January 27, 2012

The Week in Review

January 27, 2012 | From theTrumpet.com 
Iran pushes back against the EU; anti-Semitism surges in ‘Arab Spring’ nations; Merkel calls for full-on political union; India bypasses sanctions, drops dollar; and the election year begins to heat up.

Middle East 

EU bans Iranian oil; Iran again threatens to close Hormuz: Tensions between Europe and Iran keep ratcheting up, with Iran this week again threatening to close the Strait of Hormuz in response to a Western oil embargo. On Monday, European Union foreign ministers agreed to place a ban on Iranian oil imports in an effort to stop its nuclear program. European nations will immediately cease signing new oil contracts, with states having the option of honoring current contracts through to July 1. This will affect some 18 percent of Iran’s oil exports. The EU also froze the assets of Iran’s central bank, and put sanctions on its state-owned Bank Tejarat, the country’s third-largest bank. Iran reacted defiantly, with Intelligence Minister Heydar Moslehi telling the official irna news agency on Tuesday: “The West’s ineffective sanctions against the Islamic state are not a threat to us.” Emad Hosseini, spokesman for parliament’s energy committee, said that Iran retained its threat to shut the Persian Gulf to shipping. Mohammad Ismail Kowsari, deputy head of Iran’s committee on national security, said Monday the Hormuz Strait “would definitely be closed if the sale of Iranian oil is violated in any way.” The Associated Press writes: “The escalating confrontation is fraught with risks—of rising energy prices, global financial instability, and potential military activity to keep the strait open” (January 23). 

Final results of Egypt’s election are in: Islamists have won nearly three quarters of the seats in the lower house of parliament, according to official figures released last Saturday. The Muslim Brotherhood’s Freedom and Justice Party won 47 percent of seats, and the ultraconservative Salafist al-Nour Party took 25 percent. This will give these parties a dominant role in drafting Egypt’s new constitution, which will be written by a body appointed by parliament. No women were elected to parliament, though the ruling military council, which has appointed the final 10 members of the 508-seat chamber, has selected three women. When parliament convened for the first time on Monday, Muslim Brotherhood member Saad el Katatni was elected as speaker of parliament. Islamists also succeeded in adding Islamic religious references to the oath of office. A presidential election is scheduled to be held before the end of June, when the country’s military leaders are due to step down.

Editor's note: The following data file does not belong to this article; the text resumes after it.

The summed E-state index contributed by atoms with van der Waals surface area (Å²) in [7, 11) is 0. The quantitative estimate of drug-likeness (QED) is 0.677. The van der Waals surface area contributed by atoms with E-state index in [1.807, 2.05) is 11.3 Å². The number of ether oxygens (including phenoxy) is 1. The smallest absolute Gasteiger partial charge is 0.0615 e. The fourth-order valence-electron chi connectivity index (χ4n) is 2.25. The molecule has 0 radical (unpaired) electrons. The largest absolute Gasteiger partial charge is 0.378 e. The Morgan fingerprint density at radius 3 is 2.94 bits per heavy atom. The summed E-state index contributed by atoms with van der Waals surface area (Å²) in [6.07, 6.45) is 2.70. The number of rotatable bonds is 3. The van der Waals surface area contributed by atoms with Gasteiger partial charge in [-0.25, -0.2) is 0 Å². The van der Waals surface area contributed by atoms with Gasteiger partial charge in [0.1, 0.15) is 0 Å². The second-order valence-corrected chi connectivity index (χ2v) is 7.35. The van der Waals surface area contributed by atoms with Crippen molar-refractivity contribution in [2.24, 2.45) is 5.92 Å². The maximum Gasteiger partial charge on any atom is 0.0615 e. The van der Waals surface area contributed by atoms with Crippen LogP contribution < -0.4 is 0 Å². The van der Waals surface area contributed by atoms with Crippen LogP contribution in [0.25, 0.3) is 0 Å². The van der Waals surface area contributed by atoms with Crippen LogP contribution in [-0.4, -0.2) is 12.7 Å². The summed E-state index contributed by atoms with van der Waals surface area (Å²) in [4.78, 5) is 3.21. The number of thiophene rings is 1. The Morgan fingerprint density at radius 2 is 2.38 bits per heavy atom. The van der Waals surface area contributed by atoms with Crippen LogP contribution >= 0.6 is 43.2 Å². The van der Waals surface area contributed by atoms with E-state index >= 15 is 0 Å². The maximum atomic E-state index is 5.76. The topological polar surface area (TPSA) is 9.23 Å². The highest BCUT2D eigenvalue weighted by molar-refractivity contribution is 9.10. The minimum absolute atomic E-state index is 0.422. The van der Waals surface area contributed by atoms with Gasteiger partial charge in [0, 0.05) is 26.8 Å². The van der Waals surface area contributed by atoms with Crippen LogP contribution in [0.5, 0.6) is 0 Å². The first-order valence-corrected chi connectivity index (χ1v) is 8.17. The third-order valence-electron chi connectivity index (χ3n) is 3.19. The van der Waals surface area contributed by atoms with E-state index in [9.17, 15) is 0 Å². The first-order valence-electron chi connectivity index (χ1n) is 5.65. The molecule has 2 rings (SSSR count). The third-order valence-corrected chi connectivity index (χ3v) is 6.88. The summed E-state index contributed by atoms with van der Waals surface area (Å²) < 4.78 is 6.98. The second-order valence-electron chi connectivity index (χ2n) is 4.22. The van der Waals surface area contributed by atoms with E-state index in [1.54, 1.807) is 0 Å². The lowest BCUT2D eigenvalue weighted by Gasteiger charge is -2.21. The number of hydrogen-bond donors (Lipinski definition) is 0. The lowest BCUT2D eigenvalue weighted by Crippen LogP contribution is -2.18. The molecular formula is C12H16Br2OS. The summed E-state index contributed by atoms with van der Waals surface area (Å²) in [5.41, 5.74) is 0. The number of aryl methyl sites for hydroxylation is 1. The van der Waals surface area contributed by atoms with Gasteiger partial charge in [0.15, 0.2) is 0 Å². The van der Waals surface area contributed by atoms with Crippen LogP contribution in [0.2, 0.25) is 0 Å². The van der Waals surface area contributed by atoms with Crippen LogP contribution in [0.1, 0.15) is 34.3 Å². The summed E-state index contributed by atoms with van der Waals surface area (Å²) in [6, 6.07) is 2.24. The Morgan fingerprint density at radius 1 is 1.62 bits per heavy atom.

Anti-Semitism surges in wake of “Arab Spring”: Democratic freedom has led to an explosion of anti-Semitic sentiment in the newly liberated nations in the Middle East whose dictatorships have been toppled in the past year. That was the conclusion of a report released on Sunday by Tel Aviv University’s Kantor Center for the Study of Contemporary European Jewry. “[While] the popular uprisings in the Arab world do not represent a general change in attitude towards Israel, Zionism and the Jews, it seems the anti-Semitic discourse and incitement have become more extreme and violent,” the report said. “Charges of an international Jewish conspiracy have been a central motif in the anti-Semitic propaganda that has accompanied the Arab Spring uprisings.” 

Palestinian security forces involved in anti-Israel demonstrations: Palestinian Authority (PA) security forces have increased their participation in anti-Israel demonstrations in the West Bank, senior Israeli military sources said last week. Three Palestinian policemen, in civilian dress, were recently arrested for throwing rocks at Israeli security forces during demonstrations. “We believe that the PA is financing the protests, but it is new that security officers are involved,” a senior Israel Defense Forces officer said. 

Iraq becoming a “police state”—again: Iraq is becoming a “police state,” an international human rights group says, as the Shiite-led government cracks down harshly on dissidents. In its “World Report 2012,” Human Rights Watch says that Iraq is slipping back into authoritarianism as security forces abuse protesters, harass journalists, torture prisoners and intimidate activists. The report, released Sunday, says the human rights situation in Iraq is worse than it was a year ago, with the U.S. failing to leave behind a stable democracy. The group says it has uncovered a secret prison where detainees are tortured, with those who control the facility reporting to the military office of Prime Minister Nuri al-Maliki. It also says at least 10 protesters and bystanders have been killed and more than 250 injured in Kurdistan. 

Europe 

Germany and France plan EU tax harmonization: Germany and France are planning to give the European Union new powers to “coordinate” taxation, Agence France-Presse reported January 18, citing a confidential Franco-German paper seen by several media outlets. “European institutions and member states should accelerate the process of tax coordination,” the document says. “In particular, the negotiation of the European Commission proposals on energy tax directive, common consolidated corporate tax base and common system of financial transaction tax should be accelerated.” The EU’s push for a common corporate tax rate is just the beginning—France and Germany want it to go further. The Telegraph’s Bruno Waterfield reports: “EU officials have said that the Franco-German push will give a new lease of life to Brussels for new energy taxes that will set higher minimum road and heating fuel duties based on carbon emissions.” Britain is opposed to giving the EU more power over taxation. The new proposal is yet more evidence of Europe moving toward closer integration while Britain tries to go in the other direction.